Alexandrapol Era Architecture

Alexandrapol Era Architecture

Alexandrapol that used to be an important fortified city was in the crossroad of Caucasian, Russian and European civilizations. It has its reflections in city’s culture, especially in architecture.

There were several house plans in Gyumri, including single wing, double wing and corner or “L” shaped house plans. Several had plans with a central wall and rooms that led from one to the next, the back rooms looking onto a garden.

Homes were substantial, made of stone, and were built around central courtyards that included stables and areas for communal activities, gardening and rest. Courtyards featured wooden balconies with elaborate balustrades and porch cornices. The houses themselves often used patterns and symbols from Armenian Khachkars (stone crosses) or pre­Christian carvings in the cornices, above windows or at the top of walls.

One famous pattern was a diamond effect made from red and black tufa (Armenia’s most abundant stone) on the wall.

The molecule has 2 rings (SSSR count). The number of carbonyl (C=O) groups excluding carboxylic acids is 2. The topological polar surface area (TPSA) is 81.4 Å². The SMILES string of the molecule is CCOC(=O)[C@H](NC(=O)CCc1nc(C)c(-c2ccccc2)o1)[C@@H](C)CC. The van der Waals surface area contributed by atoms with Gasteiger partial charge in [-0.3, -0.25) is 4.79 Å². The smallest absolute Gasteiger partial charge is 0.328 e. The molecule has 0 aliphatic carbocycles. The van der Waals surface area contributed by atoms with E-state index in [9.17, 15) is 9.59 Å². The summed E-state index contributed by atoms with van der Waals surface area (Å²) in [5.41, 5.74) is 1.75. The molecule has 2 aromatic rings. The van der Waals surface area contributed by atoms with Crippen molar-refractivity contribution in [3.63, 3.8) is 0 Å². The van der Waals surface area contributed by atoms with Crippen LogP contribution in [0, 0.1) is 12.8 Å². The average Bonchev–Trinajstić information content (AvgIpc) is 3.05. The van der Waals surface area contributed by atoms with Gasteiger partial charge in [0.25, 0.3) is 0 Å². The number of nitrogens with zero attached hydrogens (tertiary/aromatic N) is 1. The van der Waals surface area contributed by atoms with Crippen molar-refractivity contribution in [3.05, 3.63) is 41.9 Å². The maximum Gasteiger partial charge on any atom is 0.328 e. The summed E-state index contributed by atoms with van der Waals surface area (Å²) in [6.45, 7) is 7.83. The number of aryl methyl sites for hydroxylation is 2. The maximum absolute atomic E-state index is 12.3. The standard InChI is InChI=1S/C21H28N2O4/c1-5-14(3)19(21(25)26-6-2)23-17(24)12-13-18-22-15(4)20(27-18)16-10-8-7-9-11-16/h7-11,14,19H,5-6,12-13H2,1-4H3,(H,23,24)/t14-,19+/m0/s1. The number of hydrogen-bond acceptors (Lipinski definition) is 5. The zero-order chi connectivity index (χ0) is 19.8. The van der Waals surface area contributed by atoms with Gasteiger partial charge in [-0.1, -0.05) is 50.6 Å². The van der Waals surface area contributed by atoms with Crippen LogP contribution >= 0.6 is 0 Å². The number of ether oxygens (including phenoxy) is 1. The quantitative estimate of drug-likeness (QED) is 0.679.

Buildings built between 1860-­1880 favored the black and red tufa patterns that could be called the “Alexandropol” style. In that period, a type of white concave masonry called “Ghaiytan darz sharvatsk” was used.

From 1880, black tufa became the predominant color, with arches above windows and doors and white joints until around 1890, when the white joints were joined by a type of masonry called “S’rbatash sharvatsk”.

In the late Russian period some buildings were painted over in bright hues of blue, pink and yellow. Their original colors were restored in the 20th century, though some buildings are still covered with this Russian Imperial style of paint.

According to the story, when the architects arrived in Alexandrapol from St. Pittsburg, they walked around the city and said they said that local architectures and craftsmen made one big mistake in their work­.They did not build their city on wheels so that they can roll it all over the world and show everyone how amazing the city is.

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